17 January 1906: Ferdinand Adolf Heinrich August Graf von Zeppelin’s second airship, LZ 2, designed by Ludwig Dürr, made its first—and only—flight at Lake Constance.
LZ 2 was 414 feet (126.19 meters) long and 38 feet, 6 inches (11.75 meters) in diameter. It had a volume of 366,200 cubic feet (10,370 cubic meters). The rigid structure was provided by triangular-section girders that provided light weight and strength. Buoyancy was provided by hydrogen gas contained in bags inside the airship’s envelope.
The airship was powered by two 85 horsepower Daimler engines. It was capable of reaching 25 miles per hour (40 kilometers per hour). The airship’s ceiling was 2,800 feet (850 meters).
An engine failure forced the ship to make an emergency landing close to a small town named Sommersried, Allgäu, in southern Germany, and was so badly damaged by a storm during the night that it had to be scrapped.
9 January 1793: At approximately 10:00 a.m., Jean-Pierre François Blanchard ascended from the courtyard of the Walnut Street jail in Philadelphia, Pennsylvania, aboard a hydrogen-filled silk balloon. Aboard were various scientific instruments and a small dog.
Blanchard has sold tickets for viewing the balloon launch, and many people were present, including George Washington, who provided Messr. Blanchard with a letter of introduction.
A contemporary newspaper article described the event: [Note, at the time, the English letter ſ (“long s”) was similar to the symbol for “f”.]
The celebrated aeronaut made his 45th voyage in a magnificent balloon, from the Priſon court of the city of Philadelphia, the 9th inſt. amidſt the acclamations of an immenſe concourſe of ſpectators. His aſcencion was majeſtick; he ſaluted his terreſtial gazers with his flag, and appeared to be as much elated, as he was elevated. At the moment in time when THE PRESIDENT arrived, to be preſent at the inflation of the the baloon, 15 rounds were fired by Capt. Fiſher‘s artillery; two cannon were fired every quarter hour until Mr. B. aſcended, when he was ſaluted with a federal diſcharge. At the date of our accounts, he had not deſcended; and it was impoſſible for anyone to ſay in what direction his car would move; or where he would land. If the wind in the upper atmosphere was fair, he was expected to arrive at New-York at night — The citizens of which place were on the look-out for this unusual viſitant. — Columbian Centinel, Boston, Saturday, 19 January 1793, Page 2, Column 4.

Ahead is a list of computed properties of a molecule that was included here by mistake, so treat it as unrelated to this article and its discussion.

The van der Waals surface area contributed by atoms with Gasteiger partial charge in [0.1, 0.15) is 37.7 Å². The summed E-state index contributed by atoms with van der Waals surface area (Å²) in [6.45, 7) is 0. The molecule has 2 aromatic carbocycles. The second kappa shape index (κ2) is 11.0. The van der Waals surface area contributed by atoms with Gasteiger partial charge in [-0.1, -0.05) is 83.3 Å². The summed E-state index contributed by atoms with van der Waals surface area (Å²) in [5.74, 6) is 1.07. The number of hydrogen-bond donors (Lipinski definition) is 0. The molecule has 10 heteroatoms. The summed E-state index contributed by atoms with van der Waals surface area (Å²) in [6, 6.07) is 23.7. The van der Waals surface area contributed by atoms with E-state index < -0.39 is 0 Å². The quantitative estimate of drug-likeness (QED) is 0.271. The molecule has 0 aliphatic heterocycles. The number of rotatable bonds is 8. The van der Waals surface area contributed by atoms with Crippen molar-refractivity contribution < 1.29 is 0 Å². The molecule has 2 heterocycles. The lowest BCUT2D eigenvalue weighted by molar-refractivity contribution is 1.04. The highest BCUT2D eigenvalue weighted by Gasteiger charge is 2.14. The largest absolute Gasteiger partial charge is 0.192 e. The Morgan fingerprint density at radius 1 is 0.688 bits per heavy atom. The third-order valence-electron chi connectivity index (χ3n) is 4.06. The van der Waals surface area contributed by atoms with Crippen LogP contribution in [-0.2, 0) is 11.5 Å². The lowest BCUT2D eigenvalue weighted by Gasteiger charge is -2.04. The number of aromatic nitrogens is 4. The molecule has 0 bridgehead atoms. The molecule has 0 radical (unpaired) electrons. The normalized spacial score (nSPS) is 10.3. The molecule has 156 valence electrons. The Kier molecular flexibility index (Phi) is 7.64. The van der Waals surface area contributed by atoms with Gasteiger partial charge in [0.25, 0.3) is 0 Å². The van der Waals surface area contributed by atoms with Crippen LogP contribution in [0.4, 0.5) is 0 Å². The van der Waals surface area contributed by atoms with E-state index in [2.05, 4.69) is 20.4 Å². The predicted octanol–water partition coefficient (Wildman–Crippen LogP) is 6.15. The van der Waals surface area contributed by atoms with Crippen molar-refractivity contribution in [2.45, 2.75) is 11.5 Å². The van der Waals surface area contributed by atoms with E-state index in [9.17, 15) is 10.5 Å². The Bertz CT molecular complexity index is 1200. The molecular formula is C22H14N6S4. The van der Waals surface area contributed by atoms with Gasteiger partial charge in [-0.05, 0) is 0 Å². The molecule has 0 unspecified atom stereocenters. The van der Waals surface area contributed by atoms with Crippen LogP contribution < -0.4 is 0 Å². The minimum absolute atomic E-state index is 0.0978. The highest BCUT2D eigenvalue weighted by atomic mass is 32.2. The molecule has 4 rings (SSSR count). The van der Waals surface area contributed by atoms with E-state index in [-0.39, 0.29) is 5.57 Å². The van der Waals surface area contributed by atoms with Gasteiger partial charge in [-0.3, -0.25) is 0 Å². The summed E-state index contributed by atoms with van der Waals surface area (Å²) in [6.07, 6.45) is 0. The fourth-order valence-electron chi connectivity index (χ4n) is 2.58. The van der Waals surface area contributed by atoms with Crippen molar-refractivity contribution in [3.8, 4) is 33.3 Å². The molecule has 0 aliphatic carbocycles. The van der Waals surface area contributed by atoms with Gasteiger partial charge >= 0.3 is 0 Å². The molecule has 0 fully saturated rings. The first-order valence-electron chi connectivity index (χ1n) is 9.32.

The “aerostat” and its passengers rose to an altitude of approximately “200 fathoms” (600 feet, 183 meters) and drifted to the southeast with the air currents. After 46 minutes of flight, Blanchard and his balloon alighted near the village of Deptford, Gloucester County, New Jersey. Though he spoke no English, Blanchard was able to have some local farmers help him return to Philadelphia. Shortly thereafter, he returned to France.
7 January 1785: On a clear, calm day, Jean-Pierre François Blanchard and Doctor John Jeffries flew across the English Channel in a hydrogen-filled balloon. They lifted off from Dover Castle, Kent, England at about 1:00 p.m. The journey to Guînes, Pas-de-Calais, France took about two and a half hours.
The balloon was approximately 8.2 meters (27 feet) in diameter. A gondola was suspended beneath the gas envelope, equipped with oar-like devices that were intended to steer and propel the light-than-air craft.
With sufficient buoyancy to just lift the two aeronauts and their equipment, the Channel crossing was made at a very low altitude. During the flight all ballast, their equipment and most of their clothing were jettisoned. They crossed the French coast at about 3:00 p.m. and at 3:30, came to rest in a clearing in the Felmores Forest, near Guînes.